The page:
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J Pediatr Surg. 2018 Mar;53(3):503-507. doi: 10.1016/j.jpedsurg.2017.05.006. Epub 2017 May 11.

Advanced minimal access surgery in infants weighing less than 3kg: A single center experience.

Author information

1
Division of Pediatric Surgery, Department of Surgery, Stanford University School of Medicine, Stanford, CA, United States.
2
Division of Pediatric Surgery, Department of Surgery, Stanford University School of Medicine, Stanford, CA, United States. Electronic address: mbruzoni@stanford.edu.

Abstract

BACKGROUND:

Minimal access surgery (MAS) has gained popularity in infants less than 5kg, however, significant challenges still arise in very low weight infants.

STUDY DESIGN:

A retrospective chart review was performed to identify all infants weighing less than 3kg who underwent an advanced MAS or equivalent open procedure from 2009 to 2016. Advanced case types included Nissen fundoplication, duodenal atresia repair, Ladd procedure, congenital diaphragmatic hernia repair, esophageal atresia/tracheoesophageal fistula repair, diaphragmatic plication, and pyloric atresia repair. A comparative analysis was performed between the MAS and open cohorts.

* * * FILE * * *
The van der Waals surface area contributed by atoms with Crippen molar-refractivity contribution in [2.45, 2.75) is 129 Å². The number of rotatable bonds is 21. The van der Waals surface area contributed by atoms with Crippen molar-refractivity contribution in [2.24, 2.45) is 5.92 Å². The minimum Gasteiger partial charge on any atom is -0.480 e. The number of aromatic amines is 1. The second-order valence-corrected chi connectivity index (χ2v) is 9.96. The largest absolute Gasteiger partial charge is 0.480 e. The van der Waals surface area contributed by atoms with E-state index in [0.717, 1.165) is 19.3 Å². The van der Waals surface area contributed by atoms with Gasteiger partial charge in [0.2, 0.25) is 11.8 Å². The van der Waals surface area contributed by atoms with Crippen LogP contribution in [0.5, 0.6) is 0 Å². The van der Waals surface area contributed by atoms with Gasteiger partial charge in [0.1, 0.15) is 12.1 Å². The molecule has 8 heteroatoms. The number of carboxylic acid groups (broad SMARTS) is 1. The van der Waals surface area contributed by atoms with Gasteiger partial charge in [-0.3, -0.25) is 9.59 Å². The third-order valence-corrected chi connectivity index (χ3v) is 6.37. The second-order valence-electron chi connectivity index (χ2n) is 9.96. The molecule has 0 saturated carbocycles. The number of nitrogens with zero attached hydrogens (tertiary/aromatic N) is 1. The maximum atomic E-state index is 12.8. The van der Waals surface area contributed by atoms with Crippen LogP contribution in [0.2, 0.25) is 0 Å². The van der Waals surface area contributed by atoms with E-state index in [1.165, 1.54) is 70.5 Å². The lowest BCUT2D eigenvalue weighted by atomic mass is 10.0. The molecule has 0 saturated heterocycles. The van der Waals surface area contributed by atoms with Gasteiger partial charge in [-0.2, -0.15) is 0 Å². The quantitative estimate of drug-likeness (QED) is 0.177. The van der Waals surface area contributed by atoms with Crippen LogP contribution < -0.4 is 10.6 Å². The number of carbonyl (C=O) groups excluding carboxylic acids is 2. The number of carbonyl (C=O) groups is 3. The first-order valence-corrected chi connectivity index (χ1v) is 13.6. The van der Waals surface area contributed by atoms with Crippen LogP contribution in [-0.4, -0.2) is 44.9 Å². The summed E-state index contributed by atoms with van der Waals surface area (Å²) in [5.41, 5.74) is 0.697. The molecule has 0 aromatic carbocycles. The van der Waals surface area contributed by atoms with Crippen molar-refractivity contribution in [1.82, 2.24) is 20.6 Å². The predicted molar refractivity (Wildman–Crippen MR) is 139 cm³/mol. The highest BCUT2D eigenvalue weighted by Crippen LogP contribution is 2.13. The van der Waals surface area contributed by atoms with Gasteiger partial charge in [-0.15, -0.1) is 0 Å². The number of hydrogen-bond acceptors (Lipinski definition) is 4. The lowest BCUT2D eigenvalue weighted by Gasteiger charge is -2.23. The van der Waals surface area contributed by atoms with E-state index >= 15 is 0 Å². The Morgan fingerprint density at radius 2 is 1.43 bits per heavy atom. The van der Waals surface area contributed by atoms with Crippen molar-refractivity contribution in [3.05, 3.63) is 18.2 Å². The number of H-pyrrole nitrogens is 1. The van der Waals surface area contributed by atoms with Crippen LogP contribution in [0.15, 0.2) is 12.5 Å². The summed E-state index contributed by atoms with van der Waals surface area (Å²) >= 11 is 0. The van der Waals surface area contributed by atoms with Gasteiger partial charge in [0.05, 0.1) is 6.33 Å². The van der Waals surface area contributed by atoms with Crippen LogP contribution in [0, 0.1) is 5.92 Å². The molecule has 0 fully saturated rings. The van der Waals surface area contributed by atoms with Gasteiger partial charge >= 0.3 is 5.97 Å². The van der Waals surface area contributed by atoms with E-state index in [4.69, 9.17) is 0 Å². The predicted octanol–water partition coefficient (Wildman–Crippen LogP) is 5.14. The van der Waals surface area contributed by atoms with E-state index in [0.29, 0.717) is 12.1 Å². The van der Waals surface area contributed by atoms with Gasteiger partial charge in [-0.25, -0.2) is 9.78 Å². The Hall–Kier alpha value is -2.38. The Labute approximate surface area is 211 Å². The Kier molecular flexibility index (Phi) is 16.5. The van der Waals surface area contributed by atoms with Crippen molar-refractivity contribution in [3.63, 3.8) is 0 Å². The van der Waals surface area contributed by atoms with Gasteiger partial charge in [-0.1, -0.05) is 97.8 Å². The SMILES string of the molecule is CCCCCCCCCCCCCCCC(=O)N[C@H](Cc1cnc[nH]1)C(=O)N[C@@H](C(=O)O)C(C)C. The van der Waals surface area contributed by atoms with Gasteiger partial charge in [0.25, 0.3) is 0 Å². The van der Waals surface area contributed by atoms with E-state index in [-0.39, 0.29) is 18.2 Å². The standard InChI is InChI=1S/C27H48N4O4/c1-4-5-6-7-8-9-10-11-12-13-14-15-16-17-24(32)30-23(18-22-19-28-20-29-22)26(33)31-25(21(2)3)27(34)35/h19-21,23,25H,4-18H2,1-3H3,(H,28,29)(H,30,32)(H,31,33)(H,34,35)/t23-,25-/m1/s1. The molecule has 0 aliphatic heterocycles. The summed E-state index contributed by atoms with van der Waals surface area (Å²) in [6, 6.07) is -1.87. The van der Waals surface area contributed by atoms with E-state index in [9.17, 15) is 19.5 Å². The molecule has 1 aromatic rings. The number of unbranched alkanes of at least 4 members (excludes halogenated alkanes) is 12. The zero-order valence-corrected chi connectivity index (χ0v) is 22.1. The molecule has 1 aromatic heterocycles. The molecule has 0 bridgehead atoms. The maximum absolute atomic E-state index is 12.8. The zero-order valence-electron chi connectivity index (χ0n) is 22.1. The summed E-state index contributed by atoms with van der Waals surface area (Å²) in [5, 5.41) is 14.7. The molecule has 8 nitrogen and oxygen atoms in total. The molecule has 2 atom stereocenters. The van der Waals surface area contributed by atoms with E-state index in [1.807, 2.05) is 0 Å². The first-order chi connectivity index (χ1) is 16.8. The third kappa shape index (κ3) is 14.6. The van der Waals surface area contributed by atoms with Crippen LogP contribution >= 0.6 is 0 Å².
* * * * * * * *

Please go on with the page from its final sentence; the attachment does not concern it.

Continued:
RESULTS:

A total of 45 advanced MAS cases and 17 open cases met the inclusion criteria. Gestational age and age at operation were similar between the cohorts, while infants who underwent open procedures had significantly lower weight at operation (p=0.003). There were no deaths within 30days related to surgery in either group. Only 3 MAS cases required unintended conversion to open. There were 2 (4.4%) postoperative complications related to surgery in the MAS cohort and 2 (11.8%) in the open cohort.

CONCLUSION:

Advanced MAS may be performed in infants weighing less than 3kg with low mortality, acceptable rates of conversion, and similar rates of complications as open procedures.

TYPE OF STUDY:

Prognosis study.

LEVEL OF EVIDENCE:

Level III.

KEYWORDS:

Laparoscopy; Minimal access surgery; Neonatal surgery; Thoracoscopy

PMID:
28549685
DOI:
10.1016/j.jpedsurg.2017.05.006
[Indexed for MEDLINE]

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